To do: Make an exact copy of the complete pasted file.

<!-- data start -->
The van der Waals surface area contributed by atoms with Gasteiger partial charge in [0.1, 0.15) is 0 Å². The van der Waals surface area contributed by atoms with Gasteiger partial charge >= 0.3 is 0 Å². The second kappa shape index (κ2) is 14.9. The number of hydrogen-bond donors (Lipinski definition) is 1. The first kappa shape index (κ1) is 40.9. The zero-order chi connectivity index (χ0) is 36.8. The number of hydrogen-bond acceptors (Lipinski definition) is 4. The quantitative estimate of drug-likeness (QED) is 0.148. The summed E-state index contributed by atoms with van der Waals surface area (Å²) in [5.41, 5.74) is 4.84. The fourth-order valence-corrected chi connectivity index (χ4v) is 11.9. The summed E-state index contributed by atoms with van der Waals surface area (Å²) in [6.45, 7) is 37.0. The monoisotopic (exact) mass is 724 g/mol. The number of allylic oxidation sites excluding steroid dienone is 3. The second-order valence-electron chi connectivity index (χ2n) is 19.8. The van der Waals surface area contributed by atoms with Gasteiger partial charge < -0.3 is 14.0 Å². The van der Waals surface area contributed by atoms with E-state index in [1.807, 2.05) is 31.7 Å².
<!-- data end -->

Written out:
The van der Waals surface area contributed by atoms with Gasteiger partial charge in [0.1, 0.15) is 0 Å². The van der Waals surface area contributed by atoms with Gasteiger partial charge >= 0.3 is 0 Å². The second kappa shape index (κ2) is 14.9. The number of hydrogen-bond donors (Lipinski definition) is 1. The first kappa shape index (κ1) is 40.9. The zero-order chi connectivity index (χ0) is 36.8. The number of hydrogen-bond acceptors (Lipinski definition) is 4. The quantitative estimate of drug-likeness (QED) is 0.148. The summed E-state index contributed by atoms with van der Waals surface area (Å²) in [5.41, 5.74) is 4.84. The fourth-order valence-corrected chi connectivity index (χ4v) is 11.9. The summed E-state index contributed by atoms with van der Waals surface area (Å²) in [6.45, 7) is 37.0. The monoisotopic (exact) mass is 724 g/mol. The number of allylic oxidation sites excluding steroid dienone is 3. The second-order valence-electron chi connectivity index (χ2n) is 19.8. The van der Waals surface area contributed by atoms with Gasteiger partial charge < -0.3 is 14.0 Å². The van der Waals surface area contributed by atoms with E-state index in [1.807, 2.05) is 31.7 Å².